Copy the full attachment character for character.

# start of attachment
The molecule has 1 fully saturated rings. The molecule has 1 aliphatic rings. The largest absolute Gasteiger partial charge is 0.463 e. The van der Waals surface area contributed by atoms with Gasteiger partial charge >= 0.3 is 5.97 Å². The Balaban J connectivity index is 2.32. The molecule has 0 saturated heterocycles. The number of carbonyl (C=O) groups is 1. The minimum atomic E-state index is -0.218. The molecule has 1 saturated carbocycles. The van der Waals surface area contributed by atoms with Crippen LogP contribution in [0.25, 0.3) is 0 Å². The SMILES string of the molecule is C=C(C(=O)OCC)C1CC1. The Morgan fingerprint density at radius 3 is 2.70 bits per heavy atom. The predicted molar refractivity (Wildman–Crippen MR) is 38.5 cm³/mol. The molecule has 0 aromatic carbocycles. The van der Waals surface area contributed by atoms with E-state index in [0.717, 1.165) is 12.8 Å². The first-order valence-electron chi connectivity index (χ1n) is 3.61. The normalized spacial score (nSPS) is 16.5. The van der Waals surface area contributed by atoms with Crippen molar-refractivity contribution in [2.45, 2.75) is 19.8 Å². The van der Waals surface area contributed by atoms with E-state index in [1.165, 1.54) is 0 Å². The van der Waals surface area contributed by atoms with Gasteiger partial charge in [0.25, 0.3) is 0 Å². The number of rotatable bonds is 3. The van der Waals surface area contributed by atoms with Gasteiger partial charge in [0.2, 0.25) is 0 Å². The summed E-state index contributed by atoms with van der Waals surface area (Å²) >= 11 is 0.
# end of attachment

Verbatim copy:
The molecule has 1 fully saturated rings. The molecule has 1 aliphatic rings. The largest absolute Gasteiger partial charge is 0.463 e. The van der Waals surface area contributed by atoms with Gasteiger partial charge >= 0.3 is 5.97 Å². The Balaban J connectivity index is 2.32. The molecule has 0 saturated heterocycles. The number of carbonyl (C=O) groups is 1. The minimum atomic E-state index is -0.218. The molecule has 1 saturated carbocycles. The van der Waals surface area contributed by atoms with Crippen LogP contribution in [0.25, 0.3) is 0 Å². The SMILES string of the molecule is C=C(C(=O)OCC)C1CC1. The Morgan fingerprint density at radius 3 is 2.70 bits per heavy atom. The predicted molar refractivity (Wildman–Crippen MR) is 38.5 cm³/mol. The molecule has 0 aromatic carbocycles. The van der Waals surface area contributed by atoms with E-state index in [0.717, 1.165) is 12.8 Å². The first-order valence-electron chi connectivity index (χ1n) is 3.61. The normalized spacial score (nSPS) is 16.5. The van der Waals surface area contributed by atoms with Crippen molar-refractivity contribution in [2.45, 2.75) is 19.8 Å². The van der Waals surface area contributed by atoms with E-state index in [1.165, 1.54) is 0 Å². The van der Waals surface area contributed by atoms with Gasteiger partial charge in [0.25, 0.3) is 0 Å². The number of rotatable bonds is 3. The van der Waals surface area contributed by atoms with Gasteiger partial charge in [0.2, 0.25) is 0 Å². The summed E-state index contributed by atoms with van der Waals surface area (Å²) >= 11 is 0.